The other day, we had to visit the doctor after hours. Because of this, we went to the local “instacare.” However, as soon as we realized it wasn’t going to be so “insta,” with an hour and a half wait, my husband and I decided to drive about 10 minutes to another after-hours facility. We ended up at the wrong one, but decided to stay as soon as we discovered they took our insurance.

First off, I was immediately impressed with the office. The staff was extremely friendly and professional. Especially because at the first place we went, the receptionist was eating an egg roll as she tried to get our information. Secondly, I noticed right away that they had some sort of tablets sitting at the front desk, and I was really hoping I would get a chance to use one and check it out. None of the doctor’s my family usually go to have any type of technology like that (I think I’ve mentioned how my OB/GYN is about as ancient as they come,) so I was excited to see this here. As soon as the receptionist scanned my insurance card, she handed me one of the tablets and asked me to fill out the information on the tablet. I readily agreed and went back to my seat.

When I say down, my husband saw what I was holding and said, “I bet you love this. You can totally write a post about it,” so, I thought I would.

The tablets that the office used are called Phreesia, the patient check-in company. They are bright orange, and a series of questions are asked. The questions ranged everywhere from insurance ID numbers, symptoms, past medical history, and allergies. It includes automatic insurance verification, to reduce the instance of denied claims, and the patient can swipe their debit card on the machine and pay their deductible. Here are a few of there other features listed on the site:

  • Simplify your check-in with a selection of expertly-designed specialty-specific interviews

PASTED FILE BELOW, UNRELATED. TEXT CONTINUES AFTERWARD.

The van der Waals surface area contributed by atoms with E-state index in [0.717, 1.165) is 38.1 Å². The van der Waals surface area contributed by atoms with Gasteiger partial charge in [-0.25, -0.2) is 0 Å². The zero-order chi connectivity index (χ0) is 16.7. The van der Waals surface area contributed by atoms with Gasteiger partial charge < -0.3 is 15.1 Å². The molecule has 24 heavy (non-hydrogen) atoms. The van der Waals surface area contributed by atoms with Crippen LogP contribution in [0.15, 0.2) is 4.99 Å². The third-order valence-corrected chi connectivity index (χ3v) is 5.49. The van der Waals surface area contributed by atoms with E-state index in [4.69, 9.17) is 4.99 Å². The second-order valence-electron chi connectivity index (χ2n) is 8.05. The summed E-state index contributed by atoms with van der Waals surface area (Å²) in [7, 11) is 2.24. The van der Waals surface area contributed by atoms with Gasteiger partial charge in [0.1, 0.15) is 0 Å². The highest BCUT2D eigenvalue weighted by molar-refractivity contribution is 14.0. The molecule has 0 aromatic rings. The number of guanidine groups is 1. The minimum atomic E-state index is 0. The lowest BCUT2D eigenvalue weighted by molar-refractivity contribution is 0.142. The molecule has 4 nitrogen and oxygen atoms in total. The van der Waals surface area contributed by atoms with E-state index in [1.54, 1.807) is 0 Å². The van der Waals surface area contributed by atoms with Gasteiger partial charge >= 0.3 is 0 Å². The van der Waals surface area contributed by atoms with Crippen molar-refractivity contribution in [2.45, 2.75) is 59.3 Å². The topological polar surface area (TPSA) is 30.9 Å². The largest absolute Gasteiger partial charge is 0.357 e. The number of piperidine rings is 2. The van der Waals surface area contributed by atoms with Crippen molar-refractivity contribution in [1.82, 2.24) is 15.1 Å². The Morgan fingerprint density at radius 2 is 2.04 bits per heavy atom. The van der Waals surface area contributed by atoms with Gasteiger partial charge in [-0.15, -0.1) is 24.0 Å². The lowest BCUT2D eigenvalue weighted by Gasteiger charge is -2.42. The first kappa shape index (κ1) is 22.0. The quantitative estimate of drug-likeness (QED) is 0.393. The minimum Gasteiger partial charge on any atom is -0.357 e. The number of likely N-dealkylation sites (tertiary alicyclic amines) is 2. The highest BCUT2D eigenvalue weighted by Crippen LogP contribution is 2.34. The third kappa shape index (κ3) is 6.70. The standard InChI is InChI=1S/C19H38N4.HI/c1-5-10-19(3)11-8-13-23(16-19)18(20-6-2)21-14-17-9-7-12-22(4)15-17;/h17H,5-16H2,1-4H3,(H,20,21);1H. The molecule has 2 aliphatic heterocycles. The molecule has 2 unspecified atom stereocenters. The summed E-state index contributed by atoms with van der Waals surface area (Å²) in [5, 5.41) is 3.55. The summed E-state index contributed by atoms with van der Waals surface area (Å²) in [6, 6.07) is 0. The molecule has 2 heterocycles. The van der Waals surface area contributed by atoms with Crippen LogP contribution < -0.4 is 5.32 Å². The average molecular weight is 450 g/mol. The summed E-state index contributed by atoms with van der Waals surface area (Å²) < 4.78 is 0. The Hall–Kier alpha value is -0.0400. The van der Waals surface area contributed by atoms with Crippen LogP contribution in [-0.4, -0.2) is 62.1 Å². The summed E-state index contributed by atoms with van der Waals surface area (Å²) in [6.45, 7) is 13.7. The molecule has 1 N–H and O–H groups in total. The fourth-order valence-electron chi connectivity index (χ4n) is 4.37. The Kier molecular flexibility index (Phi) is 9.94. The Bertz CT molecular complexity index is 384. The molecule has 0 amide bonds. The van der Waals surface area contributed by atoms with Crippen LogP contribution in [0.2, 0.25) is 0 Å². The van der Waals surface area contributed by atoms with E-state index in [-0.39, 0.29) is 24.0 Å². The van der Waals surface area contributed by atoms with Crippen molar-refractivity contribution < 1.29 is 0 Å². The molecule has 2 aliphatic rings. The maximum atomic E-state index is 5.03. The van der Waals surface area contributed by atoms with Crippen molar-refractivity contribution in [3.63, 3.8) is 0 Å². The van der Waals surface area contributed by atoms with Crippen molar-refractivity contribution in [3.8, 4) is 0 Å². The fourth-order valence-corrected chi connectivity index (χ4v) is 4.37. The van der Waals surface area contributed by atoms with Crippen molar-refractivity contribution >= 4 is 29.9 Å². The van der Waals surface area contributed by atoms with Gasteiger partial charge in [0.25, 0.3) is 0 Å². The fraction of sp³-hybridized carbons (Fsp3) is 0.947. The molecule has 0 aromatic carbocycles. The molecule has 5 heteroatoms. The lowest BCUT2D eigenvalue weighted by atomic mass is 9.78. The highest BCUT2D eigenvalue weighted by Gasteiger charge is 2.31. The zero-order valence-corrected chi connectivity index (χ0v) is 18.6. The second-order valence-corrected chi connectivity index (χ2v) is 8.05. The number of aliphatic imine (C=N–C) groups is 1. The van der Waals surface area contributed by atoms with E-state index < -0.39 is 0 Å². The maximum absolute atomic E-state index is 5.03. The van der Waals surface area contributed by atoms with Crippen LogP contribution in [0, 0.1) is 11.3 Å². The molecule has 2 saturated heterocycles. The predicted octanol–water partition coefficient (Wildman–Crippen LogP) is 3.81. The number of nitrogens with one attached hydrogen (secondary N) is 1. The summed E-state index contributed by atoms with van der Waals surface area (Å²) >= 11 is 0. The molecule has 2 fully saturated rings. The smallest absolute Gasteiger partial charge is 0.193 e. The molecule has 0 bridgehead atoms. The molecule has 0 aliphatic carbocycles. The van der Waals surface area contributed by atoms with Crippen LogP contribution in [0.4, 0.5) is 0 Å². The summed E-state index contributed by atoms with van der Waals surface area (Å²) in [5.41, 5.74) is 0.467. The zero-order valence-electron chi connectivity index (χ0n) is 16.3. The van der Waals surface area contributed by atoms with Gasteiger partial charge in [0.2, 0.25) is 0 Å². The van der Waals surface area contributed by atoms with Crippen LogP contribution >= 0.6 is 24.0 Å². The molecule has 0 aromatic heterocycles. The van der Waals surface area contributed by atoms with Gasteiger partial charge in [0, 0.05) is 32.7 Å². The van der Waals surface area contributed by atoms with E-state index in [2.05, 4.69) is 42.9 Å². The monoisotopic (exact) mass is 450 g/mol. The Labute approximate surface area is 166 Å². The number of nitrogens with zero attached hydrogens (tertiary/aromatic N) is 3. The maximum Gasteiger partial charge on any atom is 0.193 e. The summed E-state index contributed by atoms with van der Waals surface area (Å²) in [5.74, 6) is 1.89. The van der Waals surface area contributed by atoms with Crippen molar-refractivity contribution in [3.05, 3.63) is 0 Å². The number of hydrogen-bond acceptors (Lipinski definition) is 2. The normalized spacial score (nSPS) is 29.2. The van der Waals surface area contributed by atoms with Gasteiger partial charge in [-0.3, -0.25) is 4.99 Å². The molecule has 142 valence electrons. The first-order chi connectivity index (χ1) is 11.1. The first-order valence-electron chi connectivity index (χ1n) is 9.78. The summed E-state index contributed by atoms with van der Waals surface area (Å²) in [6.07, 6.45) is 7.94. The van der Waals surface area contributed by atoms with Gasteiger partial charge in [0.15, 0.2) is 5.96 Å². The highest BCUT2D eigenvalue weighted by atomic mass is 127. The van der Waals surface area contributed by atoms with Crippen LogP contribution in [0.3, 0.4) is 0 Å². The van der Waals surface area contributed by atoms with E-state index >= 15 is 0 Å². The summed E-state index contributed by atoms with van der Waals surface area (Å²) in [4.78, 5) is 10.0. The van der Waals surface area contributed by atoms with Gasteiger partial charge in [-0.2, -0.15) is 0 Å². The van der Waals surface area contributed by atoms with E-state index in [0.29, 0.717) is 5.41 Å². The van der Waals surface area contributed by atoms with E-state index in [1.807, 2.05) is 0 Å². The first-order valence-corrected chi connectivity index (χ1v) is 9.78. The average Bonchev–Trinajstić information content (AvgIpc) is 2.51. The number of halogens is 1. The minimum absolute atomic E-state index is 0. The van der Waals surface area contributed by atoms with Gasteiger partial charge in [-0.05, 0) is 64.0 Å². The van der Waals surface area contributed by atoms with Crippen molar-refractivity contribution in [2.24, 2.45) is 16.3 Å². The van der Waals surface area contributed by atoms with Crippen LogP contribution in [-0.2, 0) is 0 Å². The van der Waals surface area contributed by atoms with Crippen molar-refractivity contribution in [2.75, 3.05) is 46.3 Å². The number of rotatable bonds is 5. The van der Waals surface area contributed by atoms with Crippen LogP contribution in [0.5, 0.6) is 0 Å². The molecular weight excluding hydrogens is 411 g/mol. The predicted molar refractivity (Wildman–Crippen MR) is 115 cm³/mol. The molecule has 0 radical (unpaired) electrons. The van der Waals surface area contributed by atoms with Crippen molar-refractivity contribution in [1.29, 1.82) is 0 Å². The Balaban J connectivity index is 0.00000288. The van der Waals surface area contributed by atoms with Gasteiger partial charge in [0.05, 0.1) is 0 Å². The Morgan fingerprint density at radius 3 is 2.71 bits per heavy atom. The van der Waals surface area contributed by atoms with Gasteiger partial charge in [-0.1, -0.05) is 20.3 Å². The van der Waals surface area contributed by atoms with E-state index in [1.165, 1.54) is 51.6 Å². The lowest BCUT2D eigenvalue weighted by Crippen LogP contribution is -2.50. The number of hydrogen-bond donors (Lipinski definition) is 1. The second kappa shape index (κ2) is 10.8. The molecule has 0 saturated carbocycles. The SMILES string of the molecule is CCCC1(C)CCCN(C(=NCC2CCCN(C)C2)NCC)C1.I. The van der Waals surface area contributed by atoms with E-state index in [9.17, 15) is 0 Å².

• Automate the administration, scoring, and reporting of clinical scales before patients enter the exam room
  • Collect sensitive healthy information with proven technology
  • Obtain a legible list of medications and drug allergies
  • Obtain patient consent for managed care initiatives

Phreesia offers different varieties of the product for all kinds of specialties  so any practice could probably find use for it. It’s also secure, so patients and providers alike can be confident about inputting information.

After using the tablet, I was definitely converted. So much, that I was very tempted to switch my family over to this practice. One thing that I always hate doing is having to tell a receptionist all of my personal information, and sometimes the details of why I’m there. I would much rather have my privacy, and be able to provide as much or as little details as I wanted. I felt like I was able to be more thorough in the descriptions of past medical history, as well as about why I was coming in. Overall, I love that some practices are implementing this kind of system, and I hope to see it more often. When I worked at a therapy clinic, I always loved the little PDA’s that we handed out for patients to answer questions — something like Phreesia.